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Overtures and Preludes
Giuseppe VERDI
(1813-1901)
Les vêpres siciliennes: Overture (1855) [9:12]¹
La traviata: Prelude to Act I (1853) [4:37]¹
La traviata: Prelude to Act III (1853) [5:06]¹
La forza del destino: Overture (1862) [7:55]¹
Nabucco: Overture (1842) [8:17]²
Aïda: Prelude to Act I (1871) [4:10]²
Vincenzo BELLINI (1801-1835)
Norma: Overture (1831) [5:33]³
Norma: Prelude to Act III (1831) [3:49]*
Gioacchino ROSSINI (1792-1868)
La cenerentola: Overture (1817) [8:27]³
Gaetano DONIZETTI (1797-1848)
Linda di Chamounix: Overture (1842) [7:09]³
Don Pasquale: Overture (1843) [8:44]³
¹Royal Philharmonic Orchestra, ² ³Philharmonia Orchestra, *Orchestra del Teatro alla Scala/Tullio Serafin
rec. ¹Kingsway Hall, 1959; Abbey Road Studio No. 1, ²February 1959, ³April 1961; *Teatro alla Scala, Milan, September 1960
MEDICI MASTERS MM008-2 [71:57]

Experience Classicsonline



A conductor who works extensively in the opera house is likely to develop a different feeling for the overtures and preludes, bound up with their role in the overall drama. The better items in this program, led by veteran conductor Serafin, bear this out.

The overture to La forza del destino is an effective piece when played for sheer brilliance; Serafin also finds dignity in it, along with a dramatic arc. Two passages in particular stand out. His treatment of the clarinet theme at 4:00 is unusually relaxed - Verdi requests Allegro brillante - but the player has time to "sing", and the textures are spacious. Some pages later, at 5:08, the conductor draws a sharp, and effective, contrast between the solemn brass chorale and the strings' energetic answering phrases. Such insights compensate for some stiff transitional ritards earlier in the piece.

It's good to have the two Norma selections, though it's clear why they don't get much play on their own, even on disc. The overture is more a series of loosely bound dramatic gestures, proceeding in fits and starts, than a full-fledged, stand-alone concert piece. Similarly, the third act prelude is beautiful, but, not being followed here by the third act, it fades away inconclusively. The Philharmonia is rhythmically alert in the overture, while the Scala forces bring comparable polish to the prelude.

The Donizetti overtures, too, are a nice change of pace from the familiar Rossini. The lithe urgency with which Serafin invests the body of the Linda di Chamounix carries the listener past the variously skittish, unkempt timing of all the rolling upbeats. A similar energy infuses the cheerful, and neater, Don Pasquale, once past the opening, where the cello soloist seems uncertain about the rubato. Here is where players who understand the style can make a difference: on an Erato LP program (Musical Heritage Society in the U.S.), the Monte Carlo Opera Orchestra - a lesser ensemble, to be sure - gave Claudio Scimone more comfortably idiomatic playing.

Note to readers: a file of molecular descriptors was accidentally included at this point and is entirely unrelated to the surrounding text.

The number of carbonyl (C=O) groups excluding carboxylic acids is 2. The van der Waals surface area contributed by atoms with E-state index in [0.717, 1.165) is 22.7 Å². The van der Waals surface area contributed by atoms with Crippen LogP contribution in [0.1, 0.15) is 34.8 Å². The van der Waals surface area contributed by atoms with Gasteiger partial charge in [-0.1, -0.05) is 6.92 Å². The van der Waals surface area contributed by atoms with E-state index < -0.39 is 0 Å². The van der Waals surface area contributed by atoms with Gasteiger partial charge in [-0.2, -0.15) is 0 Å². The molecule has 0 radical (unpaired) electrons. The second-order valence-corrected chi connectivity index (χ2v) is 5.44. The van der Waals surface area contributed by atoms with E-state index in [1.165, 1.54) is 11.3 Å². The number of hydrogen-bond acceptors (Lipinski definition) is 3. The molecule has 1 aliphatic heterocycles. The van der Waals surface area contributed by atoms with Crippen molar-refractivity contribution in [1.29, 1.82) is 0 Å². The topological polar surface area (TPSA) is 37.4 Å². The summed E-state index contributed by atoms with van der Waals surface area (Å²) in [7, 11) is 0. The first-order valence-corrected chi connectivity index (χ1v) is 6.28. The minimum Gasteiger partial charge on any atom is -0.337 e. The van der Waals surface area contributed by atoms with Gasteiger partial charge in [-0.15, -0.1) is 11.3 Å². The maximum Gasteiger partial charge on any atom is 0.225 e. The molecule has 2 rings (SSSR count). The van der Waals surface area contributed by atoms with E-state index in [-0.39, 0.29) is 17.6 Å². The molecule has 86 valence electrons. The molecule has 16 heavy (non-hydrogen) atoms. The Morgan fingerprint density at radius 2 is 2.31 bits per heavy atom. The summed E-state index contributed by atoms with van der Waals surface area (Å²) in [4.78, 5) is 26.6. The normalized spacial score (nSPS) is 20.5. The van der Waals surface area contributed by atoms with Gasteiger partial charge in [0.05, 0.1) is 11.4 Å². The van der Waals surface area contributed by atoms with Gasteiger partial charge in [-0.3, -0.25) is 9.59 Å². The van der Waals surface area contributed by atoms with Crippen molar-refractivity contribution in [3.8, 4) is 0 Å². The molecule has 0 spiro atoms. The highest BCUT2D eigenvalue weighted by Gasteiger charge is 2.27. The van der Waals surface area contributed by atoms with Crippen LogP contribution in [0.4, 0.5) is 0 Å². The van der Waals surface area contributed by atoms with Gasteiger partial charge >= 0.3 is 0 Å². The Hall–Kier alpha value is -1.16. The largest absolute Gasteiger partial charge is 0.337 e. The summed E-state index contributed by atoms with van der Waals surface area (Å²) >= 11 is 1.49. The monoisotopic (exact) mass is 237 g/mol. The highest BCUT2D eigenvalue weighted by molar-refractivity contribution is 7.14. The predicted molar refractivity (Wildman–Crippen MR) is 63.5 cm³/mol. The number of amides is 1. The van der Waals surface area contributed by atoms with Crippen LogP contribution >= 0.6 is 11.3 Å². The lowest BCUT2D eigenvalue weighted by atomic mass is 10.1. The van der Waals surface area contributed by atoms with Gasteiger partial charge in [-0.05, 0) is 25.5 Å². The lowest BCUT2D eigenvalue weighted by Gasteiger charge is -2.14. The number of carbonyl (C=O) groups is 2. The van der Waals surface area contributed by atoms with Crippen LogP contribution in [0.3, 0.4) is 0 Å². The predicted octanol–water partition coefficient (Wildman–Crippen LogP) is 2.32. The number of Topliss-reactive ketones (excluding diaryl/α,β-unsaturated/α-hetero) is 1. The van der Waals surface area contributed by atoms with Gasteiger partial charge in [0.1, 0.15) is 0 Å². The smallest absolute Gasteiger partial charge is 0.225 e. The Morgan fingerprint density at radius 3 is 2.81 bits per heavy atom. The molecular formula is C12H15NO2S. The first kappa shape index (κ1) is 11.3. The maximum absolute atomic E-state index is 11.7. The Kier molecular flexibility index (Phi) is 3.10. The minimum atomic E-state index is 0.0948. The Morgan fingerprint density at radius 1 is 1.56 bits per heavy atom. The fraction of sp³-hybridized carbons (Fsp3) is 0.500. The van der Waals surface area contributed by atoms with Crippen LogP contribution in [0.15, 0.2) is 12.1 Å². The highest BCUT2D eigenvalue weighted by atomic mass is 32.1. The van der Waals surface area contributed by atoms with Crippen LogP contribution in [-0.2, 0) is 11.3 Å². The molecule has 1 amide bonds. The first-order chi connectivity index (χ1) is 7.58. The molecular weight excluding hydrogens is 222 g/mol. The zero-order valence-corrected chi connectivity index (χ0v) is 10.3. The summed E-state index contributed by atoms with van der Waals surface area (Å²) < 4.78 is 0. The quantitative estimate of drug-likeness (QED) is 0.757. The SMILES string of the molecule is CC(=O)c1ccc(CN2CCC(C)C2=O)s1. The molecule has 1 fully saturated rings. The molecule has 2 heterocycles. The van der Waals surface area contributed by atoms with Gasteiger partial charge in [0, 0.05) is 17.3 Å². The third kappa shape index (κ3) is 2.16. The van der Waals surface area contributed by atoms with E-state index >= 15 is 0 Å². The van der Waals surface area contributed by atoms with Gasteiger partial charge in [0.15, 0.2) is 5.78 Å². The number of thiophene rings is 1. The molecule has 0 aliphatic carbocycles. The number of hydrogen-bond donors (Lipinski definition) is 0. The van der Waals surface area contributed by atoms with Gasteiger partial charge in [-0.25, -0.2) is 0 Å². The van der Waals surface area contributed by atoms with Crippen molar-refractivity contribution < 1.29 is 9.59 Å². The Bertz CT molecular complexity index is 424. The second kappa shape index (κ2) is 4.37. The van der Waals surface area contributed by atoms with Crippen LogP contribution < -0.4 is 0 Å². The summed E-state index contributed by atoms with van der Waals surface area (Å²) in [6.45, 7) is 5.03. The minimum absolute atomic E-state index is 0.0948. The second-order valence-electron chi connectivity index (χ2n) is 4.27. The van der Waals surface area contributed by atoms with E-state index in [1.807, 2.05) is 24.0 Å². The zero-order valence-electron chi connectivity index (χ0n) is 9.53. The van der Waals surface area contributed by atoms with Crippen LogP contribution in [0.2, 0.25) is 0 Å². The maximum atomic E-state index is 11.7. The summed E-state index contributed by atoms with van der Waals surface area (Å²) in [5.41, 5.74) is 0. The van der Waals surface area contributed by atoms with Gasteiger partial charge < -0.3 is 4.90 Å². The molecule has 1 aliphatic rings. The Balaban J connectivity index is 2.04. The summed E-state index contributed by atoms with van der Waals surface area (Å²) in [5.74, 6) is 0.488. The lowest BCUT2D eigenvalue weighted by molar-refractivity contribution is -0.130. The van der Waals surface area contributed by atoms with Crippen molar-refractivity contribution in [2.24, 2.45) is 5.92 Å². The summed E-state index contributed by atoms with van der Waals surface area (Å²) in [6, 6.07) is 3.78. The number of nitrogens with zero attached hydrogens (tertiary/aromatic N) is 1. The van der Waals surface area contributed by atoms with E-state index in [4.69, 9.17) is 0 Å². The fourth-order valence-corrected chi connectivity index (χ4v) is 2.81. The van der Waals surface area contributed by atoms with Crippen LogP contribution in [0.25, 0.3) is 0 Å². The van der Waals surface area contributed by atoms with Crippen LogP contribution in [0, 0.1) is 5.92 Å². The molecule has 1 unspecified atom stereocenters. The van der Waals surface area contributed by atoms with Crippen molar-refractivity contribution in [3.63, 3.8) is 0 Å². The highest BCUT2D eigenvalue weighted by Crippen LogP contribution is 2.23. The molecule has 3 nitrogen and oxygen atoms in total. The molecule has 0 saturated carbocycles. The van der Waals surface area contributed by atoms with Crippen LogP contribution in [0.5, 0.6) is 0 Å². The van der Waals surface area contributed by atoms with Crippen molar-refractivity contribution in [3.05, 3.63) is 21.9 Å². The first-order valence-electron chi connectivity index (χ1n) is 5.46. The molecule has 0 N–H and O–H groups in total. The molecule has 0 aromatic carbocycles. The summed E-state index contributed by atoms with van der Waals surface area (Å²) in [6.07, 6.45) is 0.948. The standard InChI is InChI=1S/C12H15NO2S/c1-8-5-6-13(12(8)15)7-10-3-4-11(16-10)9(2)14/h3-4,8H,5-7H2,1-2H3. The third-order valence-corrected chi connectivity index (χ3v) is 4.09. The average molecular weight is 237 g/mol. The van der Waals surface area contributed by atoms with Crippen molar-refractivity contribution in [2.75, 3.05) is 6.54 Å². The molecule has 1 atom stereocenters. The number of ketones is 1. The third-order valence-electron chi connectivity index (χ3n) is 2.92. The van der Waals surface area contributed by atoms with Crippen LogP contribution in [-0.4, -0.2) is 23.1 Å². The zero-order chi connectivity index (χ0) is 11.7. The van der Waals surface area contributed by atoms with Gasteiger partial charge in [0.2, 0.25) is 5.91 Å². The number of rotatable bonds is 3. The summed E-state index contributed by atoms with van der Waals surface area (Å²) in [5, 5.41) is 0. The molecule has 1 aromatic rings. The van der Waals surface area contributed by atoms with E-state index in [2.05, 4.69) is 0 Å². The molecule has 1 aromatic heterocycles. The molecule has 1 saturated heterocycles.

Among the other Philharmonia selections, the Aïda is pleasant and unexceptionable. In the otherwise well-ordered Nabucco, Serafin inexplicably slams on the brakes at 6:27, as if to allow for more time to articulate - did the Philharmonia strings really need it? - and never quite recovers the initial tempo. Another such distracting meno mosso, beginning at 3:40 of the Cenerentola, sounds more an interpretive than a practical choice, but it kills the momentum equally well.

Finally, there's no getting around it: the first three Verdi selections are just awful. The same RPO that played the Forza so confidently here can't seem to understand the conductor's beat, or his musical intentions. The double pickups in the Vespri introduction are nervous, and rarely together; in the tuttis, the violins consistently race ahead of everyone else. The two Traviata preludes move more slowly, but the textures are that much more exposed, as is the tentative ensemble. The violins sound lovely when inhabiting the higher positions but too much else goes by the board. In the third-act prelude, Serafin takes the big theme broadly. At first, it suggests sustained concentration, but the continuity begins to lapse - within phrases as well as between them - and the music doesn't cohere.

I can't really recommend this program as a whole. Indeed, I'm surprised the first three selections were passed for LP release in the first place. That said, there's some good music, and some good music-making, to be found. It's your call.

Stephen Francis Vasta

 

 

 

 

 

 

 

 

 

 

 

 

 

 

 

 

 

 

 

 

 

 

 

 

 

 

 

 

 

 

 

 

 

 

 

 

 

 

 

 

 

 

 

 

 

 

 

 

 

 

 

 

 

 

 

 

 

 

 

 

 

 

 

 

 

 

 

 

 

 

 

 

 

 

 

 

 

 

 

 

 

 

 

 

 

 

 

 


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